H1b 2018 Filing Season Is On: What Employers Need to Know About Wages
San Diego, CA. March 2nd, 2018. Immigration attorney Steven Riznyk has been working with H1b visas for 30 years examines some issues and risks. The H1b visa has witnessed many changes since it origins in 1952. At that time, the visa was simply the H1, and the Immigration and Nationality Act described a beneficiary as:
"an alien having a residence in a foreign country which he has no intention of abandoning (i) who is of distinguished merit and ability and who is coming temporarily to the United States to perform temporary services of an exceptional nature requiring such merit and ability."
Since that time, especially beginning in 1970, it has undergone some change. Since 1990 it offers dual intent (ie you can apply for a Green Card while on the visa) and is no longer temporary. In addition, President Trump’s Executive Order 13788, and with that spirit the cases are decided, making it harder to prevail. As a result, questions from the government called RFEs (Requests for Evidence) started flowing.
More than ever, states Steven Riznyk, H1b cases are being challenged. The days when someone with little experience (ie what is referred to as a ‘Level 1 wage) could apply and win a case are all but gone. In this day and age, knowledge is not enough, and experience will help win a case.
What this translates to for the employer is higher wages that must be paid. As a result of these types of cases, questions from the government called RFEs (Requests for Evidence) started flowing. What many employers were hoping to do was to pass experienced people as lower level in order to pay lower wages. One of the arguments from the UCSIS was that Level 1 is not a ‘specialty occupation’, the requirement for an H1b. About half of the RFEs issued concerned Level I issues and could have been avoided had the employer paid more.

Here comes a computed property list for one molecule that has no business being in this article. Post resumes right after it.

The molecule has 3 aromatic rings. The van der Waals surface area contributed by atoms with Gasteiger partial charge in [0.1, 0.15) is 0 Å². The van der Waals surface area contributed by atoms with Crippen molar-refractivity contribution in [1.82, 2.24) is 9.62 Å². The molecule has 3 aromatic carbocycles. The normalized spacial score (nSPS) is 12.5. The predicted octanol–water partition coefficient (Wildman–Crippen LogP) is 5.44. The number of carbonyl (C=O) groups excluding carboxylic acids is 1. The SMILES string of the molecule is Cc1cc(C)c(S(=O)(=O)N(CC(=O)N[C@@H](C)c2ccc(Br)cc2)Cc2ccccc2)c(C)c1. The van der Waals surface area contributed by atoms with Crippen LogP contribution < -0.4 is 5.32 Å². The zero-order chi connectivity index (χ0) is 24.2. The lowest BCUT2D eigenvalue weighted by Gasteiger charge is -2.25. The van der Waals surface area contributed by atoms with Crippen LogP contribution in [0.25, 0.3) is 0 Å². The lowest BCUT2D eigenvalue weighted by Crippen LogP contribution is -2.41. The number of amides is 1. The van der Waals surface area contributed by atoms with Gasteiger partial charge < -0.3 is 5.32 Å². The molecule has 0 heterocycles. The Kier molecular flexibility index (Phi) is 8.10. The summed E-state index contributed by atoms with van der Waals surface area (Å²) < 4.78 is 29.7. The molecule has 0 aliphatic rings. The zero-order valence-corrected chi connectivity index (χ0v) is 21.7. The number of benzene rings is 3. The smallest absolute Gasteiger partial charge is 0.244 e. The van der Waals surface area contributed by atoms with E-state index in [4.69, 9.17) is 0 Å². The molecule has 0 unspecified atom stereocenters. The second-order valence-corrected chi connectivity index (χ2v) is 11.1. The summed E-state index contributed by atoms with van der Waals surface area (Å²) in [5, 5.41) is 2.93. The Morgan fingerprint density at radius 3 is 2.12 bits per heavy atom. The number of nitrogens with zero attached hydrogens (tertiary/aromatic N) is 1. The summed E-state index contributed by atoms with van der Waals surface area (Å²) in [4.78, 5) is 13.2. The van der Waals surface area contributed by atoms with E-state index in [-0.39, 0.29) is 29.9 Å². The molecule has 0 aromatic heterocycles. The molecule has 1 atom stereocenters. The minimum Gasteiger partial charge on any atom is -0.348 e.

For employers, this makes it difficult. An H1b application must be filed with a form called a Labor Condition Application, and that is where the ‘prevailing wage’ the employer will pay is stated. Wages are broken down in four categories by the Department of Labor and they are listed as Levels I through IV.
Additional challenges arrive from the DOT and O*Net where jobs are described. Often, they list a job as having an employer preference for a degree and thus are denied on the basis that a degree is not a requirement of the position. Additionally, many employers state that ‘any’ degree is permissible. In this case, they are opening themselves up to an RFE as a position should require only one degree and that should be in the field of the work required. Last but not least, if the prevailing wages become too onerous for the employer, they can always hire the person part-time.
Steven Riznyk is a business and immigration attorney who has been practicing for 30 years. He is an author and creates cases for both immigration lawyers and the public. He has been training lawyers for decades in the complex areas of immigration law, and is an immigration author and strategist. He can be reached at (619) 677-5727 or Info@SanDiegoBizLaw.com
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Source: EIN Presswire